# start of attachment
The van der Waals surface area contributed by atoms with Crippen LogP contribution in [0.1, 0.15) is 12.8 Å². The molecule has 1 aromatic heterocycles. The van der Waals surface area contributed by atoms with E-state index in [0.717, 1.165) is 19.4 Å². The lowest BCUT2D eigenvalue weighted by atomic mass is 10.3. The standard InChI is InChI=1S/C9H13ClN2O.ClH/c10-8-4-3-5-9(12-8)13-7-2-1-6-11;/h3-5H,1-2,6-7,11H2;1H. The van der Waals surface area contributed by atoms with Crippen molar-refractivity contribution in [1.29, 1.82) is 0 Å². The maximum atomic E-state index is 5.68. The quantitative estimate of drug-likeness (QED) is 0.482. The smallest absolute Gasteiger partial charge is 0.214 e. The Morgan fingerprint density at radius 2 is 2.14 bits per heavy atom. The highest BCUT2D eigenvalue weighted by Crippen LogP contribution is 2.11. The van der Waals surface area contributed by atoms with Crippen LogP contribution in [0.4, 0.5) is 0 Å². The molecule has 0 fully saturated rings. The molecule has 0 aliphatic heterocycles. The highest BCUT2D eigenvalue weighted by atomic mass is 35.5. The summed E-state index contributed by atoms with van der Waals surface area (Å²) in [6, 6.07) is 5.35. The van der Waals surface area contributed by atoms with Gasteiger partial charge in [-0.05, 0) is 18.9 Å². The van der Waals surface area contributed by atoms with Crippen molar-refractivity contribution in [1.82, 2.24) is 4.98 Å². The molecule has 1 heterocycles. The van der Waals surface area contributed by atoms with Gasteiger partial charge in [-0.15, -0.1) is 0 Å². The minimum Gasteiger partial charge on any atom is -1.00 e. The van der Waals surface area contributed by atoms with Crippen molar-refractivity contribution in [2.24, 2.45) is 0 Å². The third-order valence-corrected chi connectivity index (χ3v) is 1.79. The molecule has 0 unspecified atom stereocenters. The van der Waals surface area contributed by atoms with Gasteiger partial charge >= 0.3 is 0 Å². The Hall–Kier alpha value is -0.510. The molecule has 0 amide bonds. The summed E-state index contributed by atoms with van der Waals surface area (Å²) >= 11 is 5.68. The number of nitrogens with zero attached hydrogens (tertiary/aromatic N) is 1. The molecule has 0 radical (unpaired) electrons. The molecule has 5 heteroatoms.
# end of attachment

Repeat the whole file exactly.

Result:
The van der Waals surface area contributed by atoms with Crippen LogP contribution in [0.1, 0.15) is 12.8 Å². The molecule has 1 aromatic heterocycles. The van der Waals surface area contributed by atoms with E-state index in [0.717, 1.165) is 19.4 Å². The lowest BCUT2D eigenvalue weighted by atomic mass is 10.3. The standard InChI is InChI=1S/C9H13ClN2O.ClH/c10-8-4-3-5-9(12-8)13-7-2-1-6-11;/h3-5H,1-2,6-7,11H2;1H. The van der Waals surface area contributed by atoms with Crippen molar-refractivity contribution in [1.29, 1.82) is 0 Å². The maximum atomic E-state index is 5.68. The quantitative estimate of drug-likeness (QED) is 0.482. The smallest absolute Gasteiger partial charge is 0.214 e. The Morgan fingerprint density at radius 2 is 2.14 bits per heavy atom. The highest BCUT2D eigenvalue weighted by Crippen LogP contribution is 2.11. The van der Waals surface area contributed by atoms with Crippen LogP contribution in [0.4, 0.5) is 0 Å². The molecule has 0 fully saturated rings. The molecule has 0 aliphatic heterocycles. The highest BCUT2D eigenvalue weighted by atomic mass is 35.5. The summed E-state index contributed by atoms with van der Waals surface area (Å²) in [6, 6.07) is 5.35. The van der Waals surface area contributed by atoms with Gasteiger partial charge in [-0.05, 0) is 18.9 Å². The van der Waals surface area contributed by atoms with Crippen molar-refractivity contribution in [1.82, 2.24) is 4.98 Å². The molecule has 1 heterocycles. The van der Waals surface area contributed by atoms with Gasteiger partial charge in [-0.15, -0.1) is 0 Å². The minimum Gasteiger partial charge on any atom is -1.00 e. The van der Waals surface area contributed by atoms with Crippen molar-refractivity contribution in [2.24, 2.45) is 0 Å². The third-order valence-corrected chi connectivity index (χ3v) is 1.79. The molecule has 0 unspecified atom stereocenters. The van der Waals surface area contributed by atoms with Gasteiger partial charge >= 0.3 is 0 Å². The Hall–Kier alpha value is -0.510. The molecule has 0 amide bonds. The summed E-state index contributed by atoms with van der Waals surface area (Å²) >= 11 is 5.68. The number of nitrogens with zero attached hydrogens (tertiary/aromatic N) is 1. The molecule has 0 radical (unpaired) electrons. The molecule has 5 heteroatoms.